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10/19/2019
SSRAA enhanced chum salmon runs poor: Cost recovery efforts suffer
Lead Culturist Mike Moreno distributes feed to coho and chinook salmon smolt on Thursday at Whitman Lake Hatchery. The smolt will be released next May at several SSRAA release sites. Staff Photo by Dustin Safranek


By SAM ALLEN 
Daily News Staff Writer

The general manager of the fish hatcheries in southern Southeast Alaska dished on this season's poor salmon returns to a group of 50 people at a Greater Ketchikan Chamber of Commerce event at Cape Fox Lodge on Wednesday.

The nonprofit Southern Southeast Regional Aquaculture Association operates seven hatcheries and seven additional release sites from Petersburg south to near the Canadian border.

SSRAA General Manager David Landis explained how the poor year affected the organization, commercial fisheries, and, by extension, the economy around Ketchikan. SSRAA lost out on nearly $7 million in chum related revenue from its busiest hatchery — nearly 90% of its operating costs.

According to a 2018 study by the McDowell Group, SSRAA is directly responsible for 60 jobs, paying out $3.3 million annually in salary.

"These (dollars) tend to stay in communities and roll around more," said Landis, citing SSRAA's large number of career employees.

The association is indirectly responsible for an additional 620 jobs and $66.7 million in annual economic activity, according to the study. The association works primarily with chum salmon, and some with chinook and coho salmon.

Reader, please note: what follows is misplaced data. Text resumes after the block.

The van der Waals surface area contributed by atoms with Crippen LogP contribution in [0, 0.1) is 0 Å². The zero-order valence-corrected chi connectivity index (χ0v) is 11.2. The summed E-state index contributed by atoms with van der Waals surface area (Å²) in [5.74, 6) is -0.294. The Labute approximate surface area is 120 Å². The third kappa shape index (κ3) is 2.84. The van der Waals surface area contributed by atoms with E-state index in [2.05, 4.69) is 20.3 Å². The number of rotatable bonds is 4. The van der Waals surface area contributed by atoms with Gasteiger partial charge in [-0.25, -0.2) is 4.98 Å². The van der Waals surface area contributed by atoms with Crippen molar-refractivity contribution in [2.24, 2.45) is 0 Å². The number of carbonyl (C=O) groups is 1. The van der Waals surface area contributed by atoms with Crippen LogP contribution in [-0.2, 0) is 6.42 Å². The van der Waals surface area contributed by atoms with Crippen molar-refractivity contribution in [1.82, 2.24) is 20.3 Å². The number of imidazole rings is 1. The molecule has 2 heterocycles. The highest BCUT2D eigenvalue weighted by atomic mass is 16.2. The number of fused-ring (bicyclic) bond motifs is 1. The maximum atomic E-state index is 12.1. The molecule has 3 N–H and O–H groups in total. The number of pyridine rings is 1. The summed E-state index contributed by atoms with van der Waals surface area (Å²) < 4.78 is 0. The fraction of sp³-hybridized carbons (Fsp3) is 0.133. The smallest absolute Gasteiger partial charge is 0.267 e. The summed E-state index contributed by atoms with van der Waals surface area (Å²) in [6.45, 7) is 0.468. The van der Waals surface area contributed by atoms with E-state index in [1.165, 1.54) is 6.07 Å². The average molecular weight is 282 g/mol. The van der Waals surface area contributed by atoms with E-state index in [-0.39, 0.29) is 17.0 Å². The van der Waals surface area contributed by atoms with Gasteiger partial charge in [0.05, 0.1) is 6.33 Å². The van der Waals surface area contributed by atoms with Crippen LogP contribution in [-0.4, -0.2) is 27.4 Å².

"The facilities (hatcheries and release sites) impact all the work we do with local operators," said Landis.

Besides groceries, Ketchikan Public Utility bills and routine expenses, the association also pays for fabrication services. Landis said SSRAA's net pens — of which there are "hundreds and hundreds" — were fabricated out of aluminum by a local company, Homestead Skiffs.

"We spend about a quarter of a million dollars just on float planes back and forth to our facilities," said Landis.

So when only 1.15 million chum were harvested out of an anticipated 3.9 million the effects reverberated. Only 18% of the expected return at the SSRAA hatchery at Neets Bay materialized.

"The lion's share of all of our cost recovery is done at Neets Bay," said Landis.

The association oversees the release of 65 million chum salmon at the Neets Bay hatchery site every year. The salmon return primarily as 3- and 4-year-old fish.

Each year, SSRAA puts out a cost recovery contract to bid.

This year SSRRA contracted with Trident Seafoods to hire seiners to catch the fish in its special harvest area and bring them back into town on tenders. The primary product from this is roe, or salmon eggs, which are sold in foreign and domestic markets to make caviar.

For fish that make it into the hatchery raceway, SSRRA will also license these fish to be sold. This year E.C. Phillips & Son got the contract.

However, "at Neets Bay all we got was broodstock," said Landis. "We had to restrict all of our cost recovery fishing."

Broodstock is the minimum required amount of fish required to sustain hatchery operations. The chum eggs are harvested, incubated and hatched before they're raised in net pens and released as smolts.

"We're not a fish farm," said Landis, "We don't raise these fish to where they're able to be harvested. We just raise them (until) they can exist on their own."